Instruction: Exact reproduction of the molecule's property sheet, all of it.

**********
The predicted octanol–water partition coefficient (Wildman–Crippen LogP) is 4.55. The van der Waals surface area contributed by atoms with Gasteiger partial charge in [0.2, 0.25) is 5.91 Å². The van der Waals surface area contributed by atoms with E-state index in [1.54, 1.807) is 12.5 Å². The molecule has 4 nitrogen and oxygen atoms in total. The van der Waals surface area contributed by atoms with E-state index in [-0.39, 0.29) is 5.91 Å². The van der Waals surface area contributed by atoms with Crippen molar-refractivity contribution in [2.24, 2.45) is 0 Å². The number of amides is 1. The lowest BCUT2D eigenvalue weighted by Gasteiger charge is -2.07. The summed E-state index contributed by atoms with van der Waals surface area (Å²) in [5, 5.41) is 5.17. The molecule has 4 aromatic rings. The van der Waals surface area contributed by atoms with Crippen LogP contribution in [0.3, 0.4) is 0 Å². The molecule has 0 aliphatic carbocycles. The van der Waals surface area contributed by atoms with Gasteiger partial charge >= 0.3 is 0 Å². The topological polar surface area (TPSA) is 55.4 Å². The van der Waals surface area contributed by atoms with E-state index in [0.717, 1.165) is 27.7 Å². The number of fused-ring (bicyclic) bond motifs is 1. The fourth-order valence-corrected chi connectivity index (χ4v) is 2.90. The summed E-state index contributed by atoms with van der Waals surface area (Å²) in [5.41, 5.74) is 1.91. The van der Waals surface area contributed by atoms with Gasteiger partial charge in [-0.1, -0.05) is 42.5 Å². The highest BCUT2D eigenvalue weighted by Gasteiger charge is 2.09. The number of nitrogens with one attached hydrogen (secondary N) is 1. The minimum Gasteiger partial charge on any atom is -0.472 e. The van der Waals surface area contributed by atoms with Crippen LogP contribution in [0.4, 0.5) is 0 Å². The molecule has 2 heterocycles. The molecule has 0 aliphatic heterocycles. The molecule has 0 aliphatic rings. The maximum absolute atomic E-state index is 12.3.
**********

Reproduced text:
The predicted octanol–water partition coefficient (Wildman–Crippen LogP) is 4.55. The van der Waals surface area contributed by atoms with Gasteiger partial charge in [0.2, 0.25) is 5.91 Å². The van der Waals surface area contributed by atoms with E-state index in [1.54, 1.807) is 12.5 Å². The molecule has 4 nitrogen and oxygen atoms in total. The van der Waals surface area contributed by atoms with E-state index in [-0.39, 0.29) is 5.91 Å². The van der Waals surface area contributed by atoms with Crippen molar-refractivity contribution in [2.24, 2.45) is 0 Å². The number of amides is 1. The lowest BCUT2D eigenvalue weighted by Gasteiger charge is -2.07. The summed E-state index contributed by atoms with van der Waals surface area (Å²) in [5, 5.41) is 5.17. The molecule has 4 aromatic rings. The van der Waals surface area contributed by atoms with Crippen LogP contribution in [0.3, 0.4) is 0 Å². The molecule has 0 aliphatic carbocycles. The van der Waals surface area contributed by atoms with Gasteiger partial charge >= 0.3 is 0 Å². The topological polar surface area (TPSA) is 55.4 Å². The van der Waals surface area contributed by atoms with E-state index in [0.717, 1.165) is 27.7 Å². The number of fused-ring (bicyclic) bond motifs is 1. The fourth-order valence-corrected chi connectivity index (χ4v) is 2.90. The summed E-state index contributed by atoms with van der Waals surface area (Å²) in [5.41, 5.74) is 1.91. The van der Waals surface area contributed by atoms with Gasteiger partial charge in [-0.1, -0.05) is 42.5 Å². The highest BCUT2D eigenvalue weighted by Gasteiger charge is 2.09. The number of nitrogens with one attached hydrogen (secondary N) is 1. The minimum Gasteiger partial charge on any atom is -0.472 e. The van der Waals surface area contributed by atoms with Crippen LogP contribution in [0.4, 0.5) is 0 Å². The molecule has 2 heterocycles. The molecule has 0 aliphatic heterocycles. The molecule has 0 aliphatic rings. The maximum absolute atomic E-state index is 12.3.